Chris Hubbs writes:
Maybe tomorrow I’ll have some time for that one, Jason. As much as I’m not a big fan of mowing my lawn, it does provide quality podcast-listening time in the summer that is regrettably absent in the winter.
So Tim Challies decided today to tell us how to “think Biblically” about the Sovereign Grace Ministries controversy. A summary of his points:
- The world will know us by our love, so we should make sure to show it to Mahaney, et al.
- We should “believe and hope all things”. Which means withholding judgment and assuming the best about them.
- Remember Proverbs 18:17: The one who states his case first seems right, until the other comes and examines him. Keep in mind, says Challies, that Jesus did not protest his innocence and that people took this as a sign of his guilt, though he, of all men, was completely innocent.
- Consider what you need to know. You probably don’t really need to know much. Tim says he has “deliberately avoided learning too much”.
As friend of the tavern Bill Kinnon noted on Twitter, there’s a good bit of cognitive dissonance with his first few points, since Challies only extends that “assume the best” attitude towards those in his tribe. While I agree with Challies that we all don’t need to know everything, I think the church still needs to call BS on the whole hide-behind-the-First-Amendment thing. There are elements of SGM that are actively trying to avoid any investigation into legitimate allegations of abuse, and that’s wrong.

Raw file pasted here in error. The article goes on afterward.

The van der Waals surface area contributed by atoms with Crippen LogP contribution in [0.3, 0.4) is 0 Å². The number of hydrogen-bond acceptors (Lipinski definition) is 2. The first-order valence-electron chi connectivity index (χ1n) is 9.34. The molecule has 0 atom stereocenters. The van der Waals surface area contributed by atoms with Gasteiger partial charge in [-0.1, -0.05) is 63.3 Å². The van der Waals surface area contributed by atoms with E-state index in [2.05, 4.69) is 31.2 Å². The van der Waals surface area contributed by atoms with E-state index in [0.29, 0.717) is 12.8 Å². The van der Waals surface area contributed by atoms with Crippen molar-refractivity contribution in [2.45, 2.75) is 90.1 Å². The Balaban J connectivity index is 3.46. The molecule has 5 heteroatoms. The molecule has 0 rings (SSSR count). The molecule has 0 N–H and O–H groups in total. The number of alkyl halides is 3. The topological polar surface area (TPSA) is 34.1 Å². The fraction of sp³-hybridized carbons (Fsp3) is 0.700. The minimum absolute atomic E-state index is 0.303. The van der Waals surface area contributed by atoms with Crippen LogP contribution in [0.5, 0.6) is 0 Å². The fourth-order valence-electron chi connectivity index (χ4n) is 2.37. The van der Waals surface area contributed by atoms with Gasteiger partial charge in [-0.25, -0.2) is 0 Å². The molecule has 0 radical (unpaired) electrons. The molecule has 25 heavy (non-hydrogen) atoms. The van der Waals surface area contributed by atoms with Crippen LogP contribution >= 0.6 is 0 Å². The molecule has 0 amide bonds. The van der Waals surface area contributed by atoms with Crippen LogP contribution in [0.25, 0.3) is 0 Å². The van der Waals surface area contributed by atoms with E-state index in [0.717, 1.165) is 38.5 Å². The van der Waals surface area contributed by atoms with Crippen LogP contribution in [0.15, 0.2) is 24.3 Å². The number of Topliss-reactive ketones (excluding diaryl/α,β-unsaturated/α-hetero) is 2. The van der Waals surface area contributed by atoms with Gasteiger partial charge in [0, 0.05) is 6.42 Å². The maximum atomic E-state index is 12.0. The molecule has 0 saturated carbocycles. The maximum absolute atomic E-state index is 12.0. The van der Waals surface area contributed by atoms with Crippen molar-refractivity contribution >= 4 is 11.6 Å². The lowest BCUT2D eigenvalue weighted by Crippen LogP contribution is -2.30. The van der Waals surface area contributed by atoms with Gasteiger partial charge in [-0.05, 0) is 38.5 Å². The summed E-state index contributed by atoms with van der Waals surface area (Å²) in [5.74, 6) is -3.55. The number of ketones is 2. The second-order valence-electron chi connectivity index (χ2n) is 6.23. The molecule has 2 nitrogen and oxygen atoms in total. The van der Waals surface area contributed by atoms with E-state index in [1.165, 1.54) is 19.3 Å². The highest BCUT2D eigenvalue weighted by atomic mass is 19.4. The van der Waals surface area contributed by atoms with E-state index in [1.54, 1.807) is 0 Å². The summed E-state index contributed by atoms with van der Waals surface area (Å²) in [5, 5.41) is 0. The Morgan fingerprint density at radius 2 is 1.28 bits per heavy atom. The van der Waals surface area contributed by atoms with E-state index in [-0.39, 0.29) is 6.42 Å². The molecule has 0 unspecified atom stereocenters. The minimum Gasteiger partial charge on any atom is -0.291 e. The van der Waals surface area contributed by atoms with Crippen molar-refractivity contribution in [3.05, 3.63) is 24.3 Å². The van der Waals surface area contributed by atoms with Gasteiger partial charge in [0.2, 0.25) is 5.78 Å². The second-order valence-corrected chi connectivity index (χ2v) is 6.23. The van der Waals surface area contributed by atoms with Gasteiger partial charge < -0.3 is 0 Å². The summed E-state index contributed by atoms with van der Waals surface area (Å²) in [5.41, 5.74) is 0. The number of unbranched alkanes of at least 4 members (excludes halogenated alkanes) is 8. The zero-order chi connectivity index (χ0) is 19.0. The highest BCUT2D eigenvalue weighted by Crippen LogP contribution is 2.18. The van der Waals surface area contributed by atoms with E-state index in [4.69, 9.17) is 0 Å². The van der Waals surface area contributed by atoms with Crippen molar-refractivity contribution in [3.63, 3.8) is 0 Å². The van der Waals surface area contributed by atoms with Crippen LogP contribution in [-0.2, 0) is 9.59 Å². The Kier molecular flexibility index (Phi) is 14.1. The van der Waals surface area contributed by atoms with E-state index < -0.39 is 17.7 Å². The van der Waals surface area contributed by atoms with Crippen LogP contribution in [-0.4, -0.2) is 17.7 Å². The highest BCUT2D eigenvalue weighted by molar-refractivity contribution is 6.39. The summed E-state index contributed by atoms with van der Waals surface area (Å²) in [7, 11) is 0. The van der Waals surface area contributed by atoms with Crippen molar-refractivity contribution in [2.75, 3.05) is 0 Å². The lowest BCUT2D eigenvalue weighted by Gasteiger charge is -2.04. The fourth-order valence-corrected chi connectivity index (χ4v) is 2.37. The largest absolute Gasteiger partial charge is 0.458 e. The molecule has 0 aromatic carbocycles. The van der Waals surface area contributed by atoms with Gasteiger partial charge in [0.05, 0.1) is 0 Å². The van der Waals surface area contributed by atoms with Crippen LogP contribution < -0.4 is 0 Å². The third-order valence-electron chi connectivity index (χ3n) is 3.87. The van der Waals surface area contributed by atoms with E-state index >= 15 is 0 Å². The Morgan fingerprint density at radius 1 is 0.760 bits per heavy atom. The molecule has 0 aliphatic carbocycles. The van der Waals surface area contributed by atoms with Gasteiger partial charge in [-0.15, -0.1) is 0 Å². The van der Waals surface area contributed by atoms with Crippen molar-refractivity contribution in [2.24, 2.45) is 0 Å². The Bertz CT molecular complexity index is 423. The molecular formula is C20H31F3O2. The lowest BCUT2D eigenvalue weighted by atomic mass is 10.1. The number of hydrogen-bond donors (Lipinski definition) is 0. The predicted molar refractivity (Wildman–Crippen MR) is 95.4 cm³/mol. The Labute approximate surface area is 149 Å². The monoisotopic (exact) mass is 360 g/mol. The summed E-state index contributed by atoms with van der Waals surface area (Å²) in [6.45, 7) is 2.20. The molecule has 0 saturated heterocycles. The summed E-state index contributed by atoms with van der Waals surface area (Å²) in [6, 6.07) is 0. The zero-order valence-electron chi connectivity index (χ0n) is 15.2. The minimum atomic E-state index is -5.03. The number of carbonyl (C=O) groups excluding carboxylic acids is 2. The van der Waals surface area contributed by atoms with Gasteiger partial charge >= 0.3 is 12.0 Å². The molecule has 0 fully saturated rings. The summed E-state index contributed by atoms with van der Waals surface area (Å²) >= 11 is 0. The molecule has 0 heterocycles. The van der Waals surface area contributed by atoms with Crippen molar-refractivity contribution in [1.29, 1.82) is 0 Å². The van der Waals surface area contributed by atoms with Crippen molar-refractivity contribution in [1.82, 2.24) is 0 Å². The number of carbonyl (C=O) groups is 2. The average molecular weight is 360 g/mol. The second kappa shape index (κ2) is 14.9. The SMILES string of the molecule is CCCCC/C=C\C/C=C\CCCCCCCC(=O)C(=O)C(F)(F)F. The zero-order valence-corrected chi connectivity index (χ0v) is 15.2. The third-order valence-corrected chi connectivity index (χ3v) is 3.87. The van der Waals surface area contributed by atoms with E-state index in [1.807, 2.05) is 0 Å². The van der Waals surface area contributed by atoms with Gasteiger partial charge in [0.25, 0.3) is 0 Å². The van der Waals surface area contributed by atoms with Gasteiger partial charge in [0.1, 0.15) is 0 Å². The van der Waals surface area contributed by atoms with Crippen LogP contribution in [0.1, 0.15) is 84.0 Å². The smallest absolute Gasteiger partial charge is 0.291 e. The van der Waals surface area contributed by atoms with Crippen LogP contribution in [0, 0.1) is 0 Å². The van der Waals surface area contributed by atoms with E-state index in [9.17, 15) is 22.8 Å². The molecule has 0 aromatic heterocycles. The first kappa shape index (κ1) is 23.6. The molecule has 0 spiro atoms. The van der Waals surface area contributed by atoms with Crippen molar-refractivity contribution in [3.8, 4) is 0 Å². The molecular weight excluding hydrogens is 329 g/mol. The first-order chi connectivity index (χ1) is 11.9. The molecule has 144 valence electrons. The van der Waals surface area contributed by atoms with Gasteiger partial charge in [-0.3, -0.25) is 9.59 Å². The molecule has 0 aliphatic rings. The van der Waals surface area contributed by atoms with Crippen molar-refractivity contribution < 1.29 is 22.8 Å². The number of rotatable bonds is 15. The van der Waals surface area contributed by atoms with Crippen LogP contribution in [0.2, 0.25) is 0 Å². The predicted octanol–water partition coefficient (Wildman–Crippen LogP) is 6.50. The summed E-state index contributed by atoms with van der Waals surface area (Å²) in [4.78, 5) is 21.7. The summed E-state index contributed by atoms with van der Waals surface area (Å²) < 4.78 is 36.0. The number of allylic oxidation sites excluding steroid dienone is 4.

Final note: as tavern lightning rod RHE pointed out, Challies framing of Mahaney, et al, as the innocent Christ, and the allegedly abused as the unjust accusers turns the tables in a way that might be the most outrageous thing in Tim’s entire post.
Protect the fatherless and the widow, indeed.